As a medical and beauty journalist, I often get questions about « ugly toenails » and how to remedy them. Having had ugly big toenails (caused by onychomycosis or fungal infection of the growing base) for over 14 years, I have become somewhat of an expert in this persistent condition and how to restore damaged toenails to some semblance of beauty. Here are a few pointers:
1. If you think you have a toenail infection (usually heralded by a yellowish discoloration of the nail and/or thickening), act quickly! Soak your toes in vinegar daily, or apply a 3% hydrogen peroxide with a Q-tip twice a day. Caught early, most cases of onychomycosis are treatable.
2. Always let your toes out to air as often as possible. Fungus cannot develop in the presence of ultraviolet light and oxygen. (Fungi love dark, damp places like socks and closed-toed shoes.) Go barefoot at home, or wear thongs, and don your sandals when you’re out. Never, ever wear plastic or vinyl shoes that do not have breathing holes.
3. Don’t fall for any of those ads on eBay or elsewhere on the Internet, claiming that some ancient cure emanating from uncle so-and-so in an obscure Mediterranean village cured the seller’s ugly toenails. The solutions they sell (often for over $20 a small bottle) are either diluted vinegar or hydrogen peroxide. I fell prey to one of these sellers and paid $25 a bottle for a few drips of hydrogen peroxide in distilled water.
4. Ditto for tea tree oil/melaleuca and oregano oil. These may be an anti-fungal in action but once onychomycosis has taken hold, there’s not much either can do.
5. Beware of prescription meds for onychomycosis, such as Lamisil® (terbinafine) and Sporanox® (itraconazole) in tablet form. These have to be taken for the long-term (up to 12 weeks) and are extremely expensive (over $500 last time I checked). The products come with warnings about liver health and some cases of liver damage have been reported. Is the health of your entire body a sensible trade-off for pretty toenails? More recently, Lamisil® has become available as a cream or spray.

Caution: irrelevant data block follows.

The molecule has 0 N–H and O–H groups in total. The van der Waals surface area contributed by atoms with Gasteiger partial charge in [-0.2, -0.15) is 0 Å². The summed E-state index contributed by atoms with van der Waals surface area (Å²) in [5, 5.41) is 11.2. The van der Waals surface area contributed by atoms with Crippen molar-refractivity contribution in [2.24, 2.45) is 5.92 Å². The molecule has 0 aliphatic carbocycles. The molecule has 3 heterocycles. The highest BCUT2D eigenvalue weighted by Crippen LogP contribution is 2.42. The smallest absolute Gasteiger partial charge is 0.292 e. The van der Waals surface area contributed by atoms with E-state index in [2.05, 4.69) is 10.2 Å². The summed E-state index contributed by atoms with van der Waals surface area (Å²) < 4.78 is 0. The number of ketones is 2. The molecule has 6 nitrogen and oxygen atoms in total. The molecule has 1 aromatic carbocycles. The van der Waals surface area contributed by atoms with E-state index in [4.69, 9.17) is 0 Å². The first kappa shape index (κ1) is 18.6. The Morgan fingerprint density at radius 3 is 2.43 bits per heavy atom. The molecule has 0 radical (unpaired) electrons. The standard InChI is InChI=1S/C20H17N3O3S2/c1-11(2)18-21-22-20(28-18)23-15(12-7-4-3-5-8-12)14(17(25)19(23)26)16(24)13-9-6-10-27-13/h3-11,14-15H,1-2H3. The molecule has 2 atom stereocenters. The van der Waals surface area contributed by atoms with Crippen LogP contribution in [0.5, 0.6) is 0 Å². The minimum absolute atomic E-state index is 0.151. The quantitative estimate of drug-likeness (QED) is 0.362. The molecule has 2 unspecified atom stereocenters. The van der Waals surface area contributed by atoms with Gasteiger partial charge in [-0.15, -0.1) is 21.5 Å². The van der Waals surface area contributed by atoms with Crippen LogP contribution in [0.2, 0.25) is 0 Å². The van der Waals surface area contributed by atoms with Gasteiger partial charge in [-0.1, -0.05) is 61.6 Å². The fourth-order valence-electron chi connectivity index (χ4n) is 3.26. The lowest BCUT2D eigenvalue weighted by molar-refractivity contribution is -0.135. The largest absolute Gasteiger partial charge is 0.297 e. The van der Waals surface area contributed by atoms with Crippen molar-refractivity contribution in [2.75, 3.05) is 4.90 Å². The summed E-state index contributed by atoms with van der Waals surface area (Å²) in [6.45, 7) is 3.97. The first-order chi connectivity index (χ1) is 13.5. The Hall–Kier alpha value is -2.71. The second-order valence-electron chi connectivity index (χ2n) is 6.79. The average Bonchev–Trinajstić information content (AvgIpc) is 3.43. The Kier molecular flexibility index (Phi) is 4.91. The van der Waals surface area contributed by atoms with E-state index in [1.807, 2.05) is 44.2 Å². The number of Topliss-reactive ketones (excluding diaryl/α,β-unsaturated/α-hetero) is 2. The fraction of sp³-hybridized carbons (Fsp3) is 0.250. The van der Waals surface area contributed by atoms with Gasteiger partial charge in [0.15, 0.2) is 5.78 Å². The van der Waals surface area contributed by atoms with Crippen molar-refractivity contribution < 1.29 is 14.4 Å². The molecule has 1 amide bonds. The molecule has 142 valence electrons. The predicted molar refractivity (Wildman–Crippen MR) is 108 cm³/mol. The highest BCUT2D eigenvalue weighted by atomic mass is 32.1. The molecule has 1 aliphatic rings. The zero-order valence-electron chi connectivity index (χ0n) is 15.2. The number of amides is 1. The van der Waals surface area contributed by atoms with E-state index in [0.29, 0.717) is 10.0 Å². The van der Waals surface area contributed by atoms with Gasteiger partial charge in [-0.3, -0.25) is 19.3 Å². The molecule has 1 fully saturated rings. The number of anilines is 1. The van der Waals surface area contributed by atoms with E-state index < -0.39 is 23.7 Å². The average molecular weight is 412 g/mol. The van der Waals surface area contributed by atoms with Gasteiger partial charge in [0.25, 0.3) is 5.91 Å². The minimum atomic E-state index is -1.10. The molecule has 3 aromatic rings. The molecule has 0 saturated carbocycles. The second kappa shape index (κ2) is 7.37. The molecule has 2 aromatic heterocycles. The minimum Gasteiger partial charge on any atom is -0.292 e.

You may want to try this instead. After 13 years with severely thickened and deformed toenails, the cream finally restored my nasty toenails to healthy, thinned down, pink ones. First, I filed down the « tabletop » of the nail, being very careful to stop before it became too planed down and I hit the skin underneath. Then I applied the cream nightly and in the morning for two months. After this, I used it only at night (after washing my feet of course) and rubbed in oil of oregano in the morning. This produced the miracle I had been waiting for. But what if you are going on vacation where your tootsies will be revealed, or you are going out for a night on the town and want to wear your strappy stilettos with the peep toes? This brings me to:
6. Check out the local nail salons and find one where they will apply fake toenails. It will likely cost you in the region of $12 and you’ll be sporting a pair of brand new, pretty feet. Be sure to have the nails removed as soon as possible though, as fungi can spread underneath, spoiling your best efforts to have beautiful toenails again. Getting rid of ugly toenails can be done, even after many years. Trust me. I did it, and you can too.